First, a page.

ANNAPOLIS, Md. (Reuters) - A man who had a long-running feud with an Annapolis newspaper blasted his way through its newsroom with a shotgun on Thursday, killing at least five people in one of the deadliest attacks recorded on a U.S. media outlet, authorities said.
The suspect fired through a glass door, looked for victims and then sprayed the newsroom of the Capital Gazette newspaper group in Annapolis with gunfire, police and a witness said.
Acting police chief of the Anne Arundel County Police Department William Krampf told a news conference that Capital Gazette assistant editor Rob Hiaasen, 59, was among the victims.
Wendi Winters, 65, Rebecca Smith, 34, Gerald Fischman, 61, and John McNamara were also killed, he said. Smith was a sales assistant and the others were journalists.
“This was a targeted attack on the Capital Gazette,” Krampf said. “This person was prepared to shoot people. His intent was to cause harm.”
The suspect is Jarrod Ramos, 38, of Laurel, the Capital Gazette and Baltimore Sun reported, citing law enforcement.
Anne Arundel County police said on Twitter that due to investigative reasons, they have not released the name of the suspect in custody, adding that as of Thursday evening, the suspect has not been booked.
In 2012, Ramos brought a defamation lawsuit against Eric Hartley, formerly a staff writer and columnist with publication The Capital, and Thomas Marquardt, then editor and publisher of The Capital, according to a court filing.
In 2015, Maryland’s second-highest court upheld a ruling in favor of the Capital Gazette and a former reporter who were accused by Ramos of defamation.
According to a legal document, the article contended that Ramos had harassed a woman on Facebook and that he had pleaded guilty to criminal harassment. The court agreed that the contents of the article were accurate and based on public records, the document showed.
Ramos said on Twitter that he had set up an account to defend himself, and wrote in his bio that he was suing people in Anne Arundel County and “making corpses of corrupt careers and corporate entities.”
Phil Davis, a Capital Gazette crime reporter, said he was hiding under his desk along with other newspaper employees when the shooter stopped firing, the Capital Gazette reported on its website.
The newsroom looked “like a war zone,” he told the Baltimore Sun, adding, “I don’t know why he stopped.”
“As much as I’m going to try to articulate how traumatizing it is to be hiding under your desk, you don’t know until you’re there and you feel helpless,” Davis said.
Police officers in the Maryland capital of Annapolis responded within a minute to a 911 call about a shooting in progress and apprehended the suspect who was hiding under a desk, authorities said.
Police are treating the shooting as a local incident, with no links to terrorism, a law enforcement source told Reuters. Krampf did not say why the gunman may have targeted the newspaper or its employees.
When police found the suspect, his weapon was on the ground and “not in his immediate proximity,” Steve Schuh, Anne Arundel county executive, told cable news station CNN.
Police said they recovered what they thought might have been an explosive device but Krampf later said the suspect had smoke grenades. Investigators were in the process of securing his Maryland residence and obtaining search warrants, he said.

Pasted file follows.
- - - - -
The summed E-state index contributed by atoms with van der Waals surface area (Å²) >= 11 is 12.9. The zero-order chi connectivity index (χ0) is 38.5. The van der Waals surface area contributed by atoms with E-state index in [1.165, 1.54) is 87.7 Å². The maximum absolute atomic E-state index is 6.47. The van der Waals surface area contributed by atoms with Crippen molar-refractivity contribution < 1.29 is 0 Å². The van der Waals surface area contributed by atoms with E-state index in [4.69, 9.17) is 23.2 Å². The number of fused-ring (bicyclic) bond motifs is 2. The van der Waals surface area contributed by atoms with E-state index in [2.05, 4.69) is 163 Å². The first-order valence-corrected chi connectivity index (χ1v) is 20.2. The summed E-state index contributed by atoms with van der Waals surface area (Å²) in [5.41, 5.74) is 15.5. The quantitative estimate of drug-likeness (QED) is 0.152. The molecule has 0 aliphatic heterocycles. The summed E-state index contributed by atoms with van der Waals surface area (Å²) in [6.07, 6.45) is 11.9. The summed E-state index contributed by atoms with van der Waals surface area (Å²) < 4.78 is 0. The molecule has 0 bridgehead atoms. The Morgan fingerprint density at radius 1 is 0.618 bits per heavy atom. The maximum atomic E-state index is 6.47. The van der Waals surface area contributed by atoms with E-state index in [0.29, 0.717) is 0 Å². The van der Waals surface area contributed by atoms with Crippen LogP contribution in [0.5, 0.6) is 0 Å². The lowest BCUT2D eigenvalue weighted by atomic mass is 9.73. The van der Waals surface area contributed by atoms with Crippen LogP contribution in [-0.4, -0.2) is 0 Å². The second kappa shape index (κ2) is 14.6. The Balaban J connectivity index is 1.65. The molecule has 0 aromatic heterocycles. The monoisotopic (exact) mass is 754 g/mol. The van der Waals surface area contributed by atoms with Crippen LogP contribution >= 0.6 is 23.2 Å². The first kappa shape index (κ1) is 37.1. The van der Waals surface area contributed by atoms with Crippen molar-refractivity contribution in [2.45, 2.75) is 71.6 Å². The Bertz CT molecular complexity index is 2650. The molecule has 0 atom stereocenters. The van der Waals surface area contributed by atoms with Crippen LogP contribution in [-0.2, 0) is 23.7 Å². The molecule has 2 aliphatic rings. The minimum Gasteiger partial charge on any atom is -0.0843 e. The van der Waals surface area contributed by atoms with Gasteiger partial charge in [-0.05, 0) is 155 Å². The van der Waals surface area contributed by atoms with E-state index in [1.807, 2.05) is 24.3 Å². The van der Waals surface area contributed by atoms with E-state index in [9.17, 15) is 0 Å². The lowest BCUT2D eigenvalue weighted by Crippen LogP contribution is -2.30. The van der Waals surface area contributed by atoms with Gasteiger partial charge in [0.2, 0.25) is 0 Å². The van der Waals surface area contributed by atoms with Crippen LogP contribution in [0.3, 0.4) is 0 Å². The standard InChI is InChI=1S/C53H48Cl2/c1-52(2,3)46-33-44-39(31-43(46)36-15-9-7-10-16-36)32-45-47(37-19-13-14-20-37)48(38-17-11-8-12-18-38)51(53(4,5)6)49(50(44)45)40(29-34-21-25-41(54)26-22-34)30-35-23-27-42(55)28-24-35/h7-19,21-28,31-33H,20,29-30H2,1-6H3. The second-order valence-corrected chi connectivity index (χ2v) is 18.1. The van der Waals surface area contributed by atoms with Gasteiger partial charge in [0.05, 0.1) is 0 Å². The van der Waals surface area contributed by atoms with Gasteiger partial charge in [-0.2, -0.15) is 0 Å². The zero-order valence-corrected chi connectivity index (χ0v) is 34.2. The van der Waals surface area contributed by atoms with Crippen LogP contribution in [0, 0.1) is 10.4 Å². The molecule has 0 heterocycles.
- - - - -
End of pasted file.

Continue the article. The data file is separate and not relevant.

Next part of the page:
The suspect appeared to have damaged his fingertips to try to avoid detection and was refusing to cooperate with law enforcement, Baltimore TV station WJZ and other local media reported. Krampf did not comment on those reports.
Capital Gazette runs multiple newspapers out of its Annapolis office and the group includes one of the oldest newspapers in the United States, The Gazette, which traces its origins back to 1727.
The company, part of the Tronc Inc TRNC.O media group, publishes newspapers in and around Annapolis, home of the U.S. Naval Academy. The papers have thrived by focusing on local news in the shadows of two much larger competitors, the Washington Post and Baltimore Sun.
Law enforcement in Baltimore and New York City deployed extra officers to the offices of the New York Times and other major media outlets as a precaution, authorities said.
The shooting drew the attention of media groups, including Reporters Without Borders, which said it was deeply disturbed by the events in Annapolis.
White House spokeswoman Lindsay Walters said that U.S. President Donald Trump had been briefed on the shooting.
“My thoughts and prayers are with the victims and their families. Thank you to all of the First Responders who are currently on the scene,” Trump said in a tweet.
White House Press Secretary Sarah Sanders said on Twitter, “A violent attack on innocent journalists doing their job is an attack on every American.”
Jimmy DeButts, an editor at the Capital Gazette, tweeted that he was devastated, heartbroken and numb.
“I’m in no position to speak, just know @capgaznews reporters & editors give all they have every day. There are no 40 hour weeks, no big paydays - just a passion for telling stories from our community,” he wrote.
One of the group’s flagship papers, The Capital, plans to publish a Friday edition, several reporters with the group said. “I can tell you this: We are putting out a damn paper tomorrow,” reporter Chase Cook wrote on Twitter a few hours after the shooting.
Reporting by Warren Strobel; additional reporting by Mark Hosenball and Jeff Mason in Washington, Colleen Jenkins in North Carolina, Diana Kruzman, Tea Kvetenadze, Frank McGurty and Peter Szekely in New York, Bernie Woodall in Fort Lauderdale, Florida and Andrew Hay in New Mexico; Writing by Jon Herskovitz; Editing by Richard Chang, Grant McCool, Toni Reinhold